It’s official, Philippines will be the only country with no divorce. The Southern European country of the Republic of Malta, smacked right at the center of the Mediterranean, south of Sicily and east of Tunisia, voted in favor of legalizing divorce as announced by Prime Minister Lawrence Gonzi last Sunday, May 29. Malta, a dominantly catholic nation (95% Catholic), is the only other country that deems divorce illegal.

It was a really close call as 54% backed a call to allow couples to divorce after four years of separation (Fiona Govan). Prime Minister Lawrence Gonzi, who is actually against legalizing divorce, ┬ásaid in a statement, “The referendum outcome is not the one I wished for, but the will of the majority will be respected and parliament will enact legislation for the introduction of divorce.”

This leaves the Philippines to be the only country wherein divorce is not allowed. Both sides, whether you are against or for divorce, have a valid point. Legalizing divorce may tend to its abuse and the breakdown of the importance of marriage which we Filipinos have been taught for the longest time. But looking the other way will not also solve the problem of the plight of separated families, whom the spouses would live with other partners but cannot marry because they cannot divorce, and annulment costs too much.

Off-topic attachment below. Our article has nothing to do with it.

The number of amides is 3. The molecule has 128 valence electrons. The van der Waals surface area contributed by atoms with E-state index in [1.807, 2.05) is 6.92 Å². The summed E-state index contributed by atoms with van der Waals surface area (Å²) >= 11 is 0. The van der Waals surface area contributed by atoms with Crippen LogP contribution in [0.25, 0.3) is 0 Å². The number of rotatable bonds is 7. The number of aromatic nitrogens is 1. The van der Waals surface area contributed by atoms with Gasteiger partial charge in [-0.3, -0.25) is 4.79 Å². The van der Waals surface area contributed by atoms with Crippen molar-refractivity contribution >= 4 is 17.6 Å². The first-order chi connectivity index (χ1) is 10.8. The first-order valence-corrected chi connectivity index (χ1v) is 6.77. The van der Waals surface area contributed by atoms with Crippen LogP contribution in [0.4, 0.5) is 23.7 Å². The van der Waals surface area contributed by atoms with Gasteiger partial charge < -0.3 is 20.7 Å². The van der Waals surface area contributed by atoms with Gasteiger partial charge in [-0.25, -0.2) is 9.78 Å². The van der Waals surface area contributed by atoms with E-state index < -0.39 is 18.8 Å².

Whatever the outcome, the church will have a greater role in advocating the sanctity of marriage. If in the future our country would finally make divorce legal, persons who enter into marriage should realize that what they are getting into is a lifetime commitment, and divorce is the final solution to irreparable damages, not a way to bail out if not everything goes as smoothly as planned.